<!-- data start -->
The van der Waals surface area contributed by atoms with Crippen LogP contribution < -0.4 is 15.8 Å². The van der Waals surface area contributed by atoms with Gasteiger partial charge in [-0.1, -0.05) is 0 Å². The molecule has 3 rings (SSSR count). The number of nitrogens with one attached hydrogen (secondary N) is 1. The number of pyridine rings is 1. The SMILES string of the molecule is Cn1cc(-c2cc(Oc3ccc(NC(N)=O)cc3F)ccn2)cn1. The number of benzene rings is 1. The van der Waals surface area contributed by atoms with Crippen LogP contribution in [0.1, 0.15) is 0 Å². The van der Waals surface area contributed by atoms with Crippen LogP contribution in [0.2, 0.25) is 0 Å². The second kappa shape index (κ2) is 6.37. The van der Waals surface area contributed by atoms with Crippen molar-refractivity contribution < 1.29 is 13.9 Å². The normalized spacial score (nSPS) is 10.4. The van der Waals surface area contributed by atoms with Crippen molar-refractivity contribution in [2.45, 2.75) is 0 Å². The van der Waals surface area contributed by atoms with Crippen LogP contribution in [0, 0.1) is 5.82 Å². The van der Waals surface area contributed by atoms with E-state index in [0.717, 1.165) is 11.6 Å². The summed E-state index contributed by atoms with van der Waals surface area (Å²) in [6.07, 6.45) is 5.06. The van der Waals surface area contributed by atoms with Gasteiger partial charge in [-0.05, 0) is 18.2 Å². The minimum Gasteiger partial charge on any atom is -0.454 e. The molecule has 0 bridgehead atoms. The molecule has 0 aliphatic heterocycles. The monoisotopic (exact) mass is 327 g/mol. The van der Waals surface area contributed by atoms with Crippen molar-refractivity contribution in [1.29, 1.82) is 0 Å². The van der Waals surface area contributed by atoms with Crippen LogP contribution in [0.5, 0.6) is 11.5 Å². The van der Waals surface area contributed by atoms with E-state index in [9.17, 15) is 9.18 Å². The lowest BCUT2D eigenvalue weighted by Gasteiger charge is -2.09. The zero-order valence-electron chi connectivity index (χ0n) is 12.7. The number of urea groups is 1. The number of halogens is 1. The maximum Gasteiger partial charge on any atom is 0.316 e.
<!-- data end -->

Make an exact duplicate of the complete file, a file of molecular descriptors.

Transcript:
The van der Waals surface area contributed by atoms with Crippen LogP contribution < -0.4 is 15.8 Å². The van der Waals surface area contributed by atoms with Gasteiger partial charge in [-0.1, -0.05) is 0 Å². The molecule has 3 rings (SSSR count). The number of nitrogens with one attached hydrogen (secondary N) is 1. The number of pyridine rings is 1. The SMILES string of the molecule is Cn1cc(-c2cc(Oc3ccc(NC(N)=O)cc3F)ccn2)cn1. The number of benzene rings is 1. The van der Waals surface area contributed by atoms with Crippen LogP contribution in [0.1, 0.15) is 0 Å². The van der Waals surface area contributed by atoms with Crippen LogP contribution in [0.2, 0.25) is 0 Å². The second kappa shape index (κ2) is 6.37. The van der Waals surface area contributed by atoms with Crippen molar-refractivity contribution < 1.29 is 13.9 Å². The normalized spacial score (nSPS) is 10.4. The van der Waals surface area contributed by atoms with Crippen molar-refractivity contribution in [2.45, 2.75) is 0 Å². The van der Waals surface area contributed by atoms with Crippen LogP contribution in [0, 0.1) is 5.82 Å². The van der Waals surface area contributed by atoms with E-state index in [0.717, 1.165) is 11.6 Å². The summed E-state index contributed by atoms with van der Waals surface area (Å²) in [6.07, 6.45) is 5.06. The van der Waals surface area contributed by atoms with Gasteiger partial charge in [-0.05, 0) is 18.2 Å². The minimum Gasteiger partial charge on any atom is -0.454 e. The molecule has 0 bridgehead atoms. The molecule has 0 aliphatic heterocycles. The monoisotopic (exact) mass is 327 g/mol. The van der Waals surface area contributed by atoms with Crippen molar-refractivity contribution in [1.29, 1.82) is 0 Å². The van der Waals surface area contributed by atoms with Crippen LogP contribution in [0.5, 0.6) is 11.5 Å². The van der Waals surface area contributed by atoms with E-state index in [9.17, 15) is 9.18 Å². The lowest BCUT2D eigenvalue weighted by Gasteiger charge is -2.09. The zero-order valence-electron chi connectivity index (χ0n) is 12.7. The number of urea groups is 1. The number of halogens is 1. The maximum Gasteiger partial charge on any atom is 0.316 e.